“Put that coffee down… coffee is for closers only!” That was one of Alec Baldwin’s famous lines in the 1992 movie Glengarry Glen Ross. In this classic scene, Alec’s character unleashes on his sales team and fires a sales agent for drinking coffee. He carries on with a profanity-laced rant about “ABC: Always Be Closing” and how getting the customer to sign on the dotted line is the only thing that matters to a sales person.
A lot has changed in the sales world over the past 30 years. Technology has evolved, buyers are more informed and data is everywhere. In today’s world, the most effective sales cultures are able to leverage data from multiple sources to better understand their customer’s current and future needs.
This insight inspired Charles Ross, Senior Editor at the Economist Intelligence Unit (EIU) to come up with the acronym “ABA – Always Be Analyzing”. The catchy phrase hits home for me. Most sales environments still spend a significant amount of time manually collecting and aggregating data and far too little time spent analyzing it.
In an attempt to better understand today’s sales trends and what separates sales leaders from laggards, Qlik engaged the trusted 3rd party research experts at the Economist Intelligence Unit (EIU). The EIU surveyed over 550 senior sales executives from around the world including 149 chief sales officers and c-level execs. The questions were focused on getting to the heart of how they manage the sales process, what are the barriers, how data and analytics are used and how do they build a culture of data analytics.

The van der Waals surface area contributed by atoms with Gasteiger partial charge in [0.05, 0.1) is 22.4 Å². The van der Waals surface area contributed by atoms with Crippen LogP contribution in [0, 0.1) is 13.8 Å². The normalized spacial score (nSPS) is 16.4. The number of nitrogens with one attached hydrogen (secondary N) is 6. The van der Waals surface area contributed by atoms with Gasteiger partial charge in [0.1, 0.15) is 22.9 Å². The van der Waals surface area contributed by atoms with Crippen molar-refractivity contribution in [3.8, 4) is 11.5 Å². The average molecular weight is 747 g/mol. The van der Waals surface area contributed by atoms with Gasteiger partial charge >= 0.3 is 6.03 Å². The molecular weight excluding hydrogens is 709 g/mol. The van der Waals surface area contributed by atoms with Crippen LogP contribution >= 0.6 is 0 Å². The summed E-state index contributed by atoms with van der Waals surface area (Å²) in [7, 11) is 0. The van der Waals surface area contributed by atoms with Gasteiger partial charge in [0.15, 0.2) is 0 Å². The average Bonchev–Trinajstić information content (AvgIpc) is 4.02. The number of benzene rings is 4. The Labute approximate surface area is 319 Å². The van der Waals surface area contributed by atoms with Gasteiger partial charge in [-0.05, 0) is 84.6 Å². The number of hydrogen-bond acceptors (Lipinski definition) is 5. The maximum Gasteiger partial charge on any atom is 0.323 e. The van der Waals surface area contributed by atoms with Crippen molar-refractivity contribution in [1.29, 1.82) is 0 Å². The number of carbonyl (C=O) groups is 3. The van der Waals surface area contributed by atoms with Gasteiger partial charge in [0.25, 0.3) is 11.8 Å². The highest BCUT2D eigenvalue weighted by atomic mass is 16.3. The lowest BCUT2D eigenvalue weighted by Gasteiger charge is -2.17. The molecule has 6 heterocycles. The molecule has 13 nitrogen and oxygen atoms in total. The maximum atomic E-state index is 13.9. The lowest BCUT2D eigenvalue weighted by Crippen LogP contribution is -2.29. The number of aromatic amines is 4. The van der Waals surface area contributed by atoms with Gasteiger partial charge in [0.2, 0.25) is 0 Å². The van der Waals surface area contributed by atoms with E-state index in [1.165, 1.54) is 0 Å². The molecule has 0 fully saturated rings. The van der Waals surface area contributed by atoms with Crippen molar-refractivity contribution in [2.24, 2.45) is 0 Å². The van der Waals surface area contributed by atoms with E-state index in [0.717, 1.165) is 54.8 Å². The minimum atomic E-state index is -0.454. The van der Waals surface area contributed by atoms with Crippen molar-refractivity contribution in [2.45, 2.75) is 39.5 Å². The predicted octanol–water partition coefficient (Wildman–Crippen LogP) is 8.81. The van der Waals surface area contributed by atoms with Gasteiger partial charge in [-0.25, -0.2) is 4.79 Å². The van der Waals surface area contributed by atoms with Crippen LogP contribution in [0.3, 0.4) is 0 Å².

The results of that survey are summarized in today’s press release and will be shared in a September 15th on-demand webinar featuring Charles Ross from EIU, Chris Morton from the Mentor Group, and yours truly from Qlik. The EIU also published a summary report: Unique Selling Points: Separating Sales Leaders From The Pack which is posted on their website.
There are far too many good nuggets of survey findings to share in this brief blog post but I’d like to call your attention to one additional way you can interact with the results. While we’re all accustomed to consuming reports in static PDF and PowerPoint slides, we decided to throw the survey data into Qlik Sense so it could be more freely analyzed and consumed in a visual, online, mobile-friendly environment. In less than a day, the team built two versions of a Qlik Sense app – one which used the native (out of the box) features of Qlik Sense and one which leveraged the Qlik Analytics Platform to build a mashup app with a custom UI leveraging the Qlik Sense APIs and engine.
What did you discover or find interesting from the research? We’d love to hear a few insights in the comments section below.